· By 2007, Texas was getting 2.5 percent of its power from these clean sources of energy compared with just 0.5 percent in 1997. Texas—which is now America’s number one producer of wind power—has been able to use its growing wind power portfolio to reduce the need for additional fossil fuel generation, keeping emission growth from the electricity sector at bay.
· Nationally, emissions of carbon dioxide from fossil fuel consumption increased by 19 percent between 1990 and 2007. Power plants and vehicles, the largest sources of carbon dioxide emissions in the United States, were responsible for the lion’s share of the increase.
“While Texas has experienced a slight decline in greenhouse gas emissions over the last five years, the amount falls far short of that required to mitigate the threat of global warming,” said Judith Clarkson, research scientist and contributor to The Impact of Global Warming in Texas. Texas needs to aggressively increase its efforts to promote energy conservation and renewable energy production, and reduce fossil fuel consumption by prohibiting the construction of new coal-fired power plants.”
In total, more than one-third of the states succeeded in cutting pollution from 2004 to 2007 – before the onset of the economic recession. The initial success of these states shows that moving to clean energy can have a significant and immediate impact on overall emissions – and that emission reductions and robust economic growth can occur side by side. For instance, four Northeast states – Connecticut, Delaware, Massachusetts, and New York – cut their pollution levels by 5 percent since 1997, while increasing their gross state product by 65 percent.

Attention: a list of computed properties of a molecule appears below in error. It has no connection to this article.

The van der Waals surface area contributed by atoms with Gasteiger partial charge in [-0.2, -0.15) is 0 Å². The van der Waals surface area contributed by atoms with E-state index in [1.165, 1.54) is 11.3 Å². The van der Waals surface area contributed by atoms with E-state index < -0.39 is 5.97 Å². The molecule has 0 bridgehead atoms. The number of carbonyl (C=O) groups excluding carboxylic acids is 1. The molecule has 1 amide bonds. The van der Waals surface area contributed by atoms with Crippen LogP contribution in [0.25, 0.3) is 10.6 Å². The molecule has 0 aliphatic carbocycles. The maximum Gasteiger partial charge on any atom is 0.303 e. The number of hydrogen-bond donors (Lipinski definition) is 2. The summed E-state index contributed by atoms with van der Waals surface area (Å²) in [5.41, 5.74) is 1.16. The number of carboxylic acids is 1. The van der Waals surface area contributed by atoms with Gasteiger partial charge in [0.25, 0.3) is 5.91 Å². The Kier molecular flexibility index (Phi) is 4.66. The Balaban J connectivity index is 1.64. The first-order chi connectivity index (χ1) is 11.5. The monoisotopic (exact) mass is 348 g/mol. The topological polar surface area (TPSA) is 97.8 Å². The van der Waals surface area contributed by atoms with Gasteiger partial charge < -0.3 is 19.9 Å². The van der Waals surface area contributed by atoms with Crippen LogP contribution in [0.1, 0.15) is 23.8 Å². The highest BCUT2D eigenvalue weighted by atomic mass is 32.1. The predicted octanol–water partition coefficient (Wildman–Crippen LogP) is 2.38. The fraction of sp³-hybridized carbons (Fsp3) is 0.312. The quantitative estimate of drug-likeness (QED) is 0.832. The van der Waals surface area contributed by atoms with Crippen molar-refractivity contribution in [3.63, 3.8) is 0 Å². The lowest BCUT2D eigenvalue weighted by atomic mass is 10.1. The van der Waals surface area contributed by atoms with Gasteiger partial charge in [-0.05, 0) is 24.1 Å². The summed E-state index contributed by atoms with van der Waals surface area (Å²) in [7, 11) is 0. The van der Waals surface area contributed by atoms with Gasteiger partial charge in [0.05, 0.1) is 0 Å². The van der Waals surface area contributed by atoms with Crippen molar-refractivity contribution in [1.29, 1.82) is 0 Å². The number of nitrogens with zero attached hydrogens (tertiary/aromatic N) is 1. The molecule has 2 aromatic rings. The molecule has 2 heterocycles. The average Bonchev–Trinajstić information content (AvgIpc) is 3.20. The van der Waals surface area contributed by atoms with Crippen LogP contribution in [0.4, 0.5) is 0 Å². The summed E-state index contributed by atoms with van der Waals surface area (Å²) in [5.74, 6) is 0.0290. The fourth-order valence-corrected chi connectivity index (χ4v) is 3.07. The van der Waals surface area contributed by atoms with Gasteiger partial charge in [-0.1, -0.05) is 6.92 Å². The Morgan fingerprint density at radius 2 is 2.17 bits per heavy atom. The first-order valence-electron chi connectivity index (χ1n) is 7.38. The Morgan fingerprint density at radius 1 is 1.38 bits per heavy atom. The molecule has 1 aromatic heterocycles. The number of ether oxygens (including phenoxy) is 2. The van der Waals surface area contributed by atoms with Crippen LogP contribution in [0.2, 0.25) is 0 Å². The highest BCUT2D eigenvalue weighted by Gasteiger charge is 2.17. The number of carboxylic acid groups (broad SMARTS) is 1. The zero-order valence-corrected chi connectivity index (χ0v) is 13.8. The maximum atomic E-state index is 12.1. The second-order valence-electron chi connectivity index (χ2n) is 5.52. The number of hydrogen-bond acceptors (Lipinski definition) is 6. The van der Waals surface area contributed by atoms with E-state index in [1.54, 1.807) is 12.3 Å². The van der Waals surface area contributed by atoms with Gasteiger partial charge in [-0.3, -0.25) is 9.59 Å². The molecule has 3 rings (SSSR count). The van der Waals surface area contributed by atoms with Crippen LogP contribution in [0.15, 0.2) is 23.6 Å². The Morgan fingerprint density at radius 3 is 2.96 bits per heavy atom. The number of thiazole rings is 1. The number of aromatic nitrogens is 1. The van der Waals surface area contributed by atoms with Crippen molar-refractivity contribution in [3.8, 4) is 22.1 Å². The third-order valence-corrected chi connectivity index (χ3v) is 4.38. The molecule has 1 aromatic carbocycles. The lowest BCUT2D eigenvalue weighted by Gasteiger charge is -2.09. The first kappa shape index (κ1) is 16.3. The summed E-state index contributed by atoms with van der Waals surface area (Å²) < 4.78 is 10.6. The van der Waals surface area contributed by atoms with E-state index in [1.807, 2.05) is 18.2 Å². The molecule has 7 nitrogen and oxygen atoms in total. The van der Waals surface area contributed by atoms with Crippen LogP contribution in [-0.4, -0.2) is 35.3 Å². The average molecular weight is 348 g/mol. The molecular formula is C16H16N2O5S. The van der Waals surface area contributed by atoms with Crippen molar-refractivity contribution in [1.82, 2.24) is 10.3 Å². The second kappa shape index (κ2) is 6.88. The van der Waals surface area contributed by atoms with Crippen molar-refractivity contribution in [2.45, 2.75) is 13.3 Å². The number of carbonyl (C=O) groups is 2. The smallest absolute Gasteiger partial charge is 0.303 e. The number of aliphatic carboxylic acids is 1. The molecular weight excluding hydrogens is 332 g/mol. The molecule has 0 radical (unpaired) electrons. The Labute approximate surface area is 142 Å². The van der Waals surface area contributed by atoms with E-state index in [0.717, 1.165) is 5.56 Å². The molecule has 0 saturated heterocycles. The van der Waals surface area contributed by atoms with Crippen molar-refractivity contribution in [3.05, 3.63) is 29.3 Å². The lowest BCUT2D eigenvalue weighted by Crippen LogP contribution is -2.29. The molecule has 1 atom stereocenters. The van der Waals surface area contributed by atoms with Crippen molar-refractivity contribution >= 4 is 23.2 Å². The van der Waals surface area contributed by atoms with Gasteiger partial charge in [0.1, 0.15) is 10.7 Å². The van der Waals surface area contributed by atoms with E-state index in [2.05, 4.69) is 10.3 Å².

“This report confirms that Texas can cut global warming pollution without harming our economy,” said state Representative Eddie Rodriguez. “Wind and solar power will clean up our environment and create good paying jobs, helping the Lone Star State transition to a clean energy economy.”
The report recommends that the federal government build on the initial progress made by some states by passing strong clean energy legislation and adopting common sense EPA rules to cut pollution from aging coal plants and big smokestack industries. The Senate is in the process of considering the Clean Energy Jobs and American Power Act (S. 1733), sponsored by Senators John Kerry and Barbara Boxer. In addition, EPA has proposed a rule to require coal plants and other large smokestack industries to use available technology to cut their global warming pollution when new facilities are constructed or existing facilities are significantly modified.
Unfortunately, Dirty Coal, Big Oil, and other polluters are fighting the transition to clean energy. The American Coalition for Clean Coal Electricity, a coal industry lobby group, spent at least $45 million dollars last year alone – more than $120,000 a day – on lobbyists and advertising on energy. Earlier this year, they hired lobbyists who forged phony constituent letters to Congress opposing action on clean energy. “The coal industry has proven themselves willing to do or say virtually anything to block progress,” said Metzger.
“We urge the EPA to finalize its rule to cut global warming pollution from coal plants,” said Metzger.